Also known as MB or MBC.

These divide the incoming audio signal into multiple bands, with each band being compressed independently from the other.

The beauty of this is that with full band compressors the whole signal is treated, so when a peak is detected, the whole signal is compressed and so other frequencies are also subjected to compression.

Multiband compression only compresses the frequency bands chosen, so a more fluid and less abrupt result is gained. Instead of having one peak trigger the compressor into compressing the entire signal, the multiband allows for individual bands to be compressed. On some compressors, you even have the option of selecting bands that will not undergo any treatment. In essence, a multi-band compressor comprises of a set of filters that splits the audio signal into two or more frequency bands. After passing through the filters, each frequency band is fed into its own compressor, after which the signals are recombined at the output.

The main advantage of multi-band compression is that a loud event in one frequency band won’t trigger gain reduction in the other bands.

Another feature of the multiband compressor is that you are offered crossover points. This is crucial, as you are given control over where to place the frequency band. Setting these crossover points is the heart of the compressor and crucial in processing the right frequency spectrum with the right settings. For example: if you are treating the vocals in the mid-range but put your low-end crossover too far into the middle range, then the low-end compression settings will also affect the mid-range vocals.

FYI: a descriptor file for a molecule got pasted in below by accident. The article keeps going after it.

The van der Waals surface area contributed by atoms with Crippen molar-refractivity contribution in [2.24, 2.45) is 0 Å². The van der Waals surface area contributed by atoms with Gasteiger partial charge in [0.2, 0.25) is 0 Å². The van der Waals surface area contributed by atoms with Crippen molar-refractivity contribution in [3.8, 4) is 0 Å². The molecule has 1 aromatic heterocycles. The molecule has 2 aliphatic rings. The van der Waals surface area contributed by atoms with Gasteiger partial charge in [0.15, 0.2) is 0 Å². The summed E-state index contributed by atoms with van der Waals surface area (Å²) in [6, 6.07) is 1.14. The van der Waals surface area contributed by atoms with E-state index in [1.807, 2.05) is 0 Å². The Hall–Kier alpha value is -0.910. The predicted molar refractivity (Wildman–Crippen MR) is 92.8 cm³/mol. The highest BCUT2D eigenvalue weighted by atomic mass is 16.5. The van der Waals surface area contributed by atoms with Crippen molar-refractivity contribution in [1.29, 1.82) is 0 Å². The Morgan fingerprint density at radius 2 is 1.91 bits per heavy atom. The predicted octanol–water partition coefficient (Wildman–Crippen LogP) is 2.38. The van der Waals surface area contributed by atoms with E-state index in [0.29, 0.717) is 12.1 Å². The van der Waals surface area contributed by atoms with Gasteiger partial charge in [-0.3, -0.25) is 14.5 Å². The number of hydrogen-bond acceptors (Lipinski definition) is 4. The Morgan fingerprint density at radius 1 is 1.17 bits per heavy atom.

Multiband compression can either be a friend or enemy. It all comes down to how you use it and when. It can be a great compressor for controlling problematic frequencies, or for boosting certain ranges in isolation to others. I tend to use them to rescue poor stereo mixes and with the aid of new features like crossover frequencies and threshold and ratios for each band, I can have more accurate processing.

However, use with care.

Relevant content:

Multiband Compression – what is it and how do you use it

Compression Masterclass

Noise Gate does exactly what it sounds like.

It acts as a gate and opens when a threshold is achieved and then closes depending on how fast a release you set, basically acting as an on-off switch.
It reduces gain when the input level falls below the set threshold, that is, when an instrument or audio stops playing, or reaches a gap where the level drops, the noise gate kicks in and reduces the volume of the file.

Generally speaking, noise gates will have the following controls:

Threshold: the gate will ‘open’ once the threshold has been reached. The threshold will have varying ranges (eg: -60dB to infinity) and is represented in dB (decibels). Once the threshold has been set, the gate will open the instant the threshold is reached.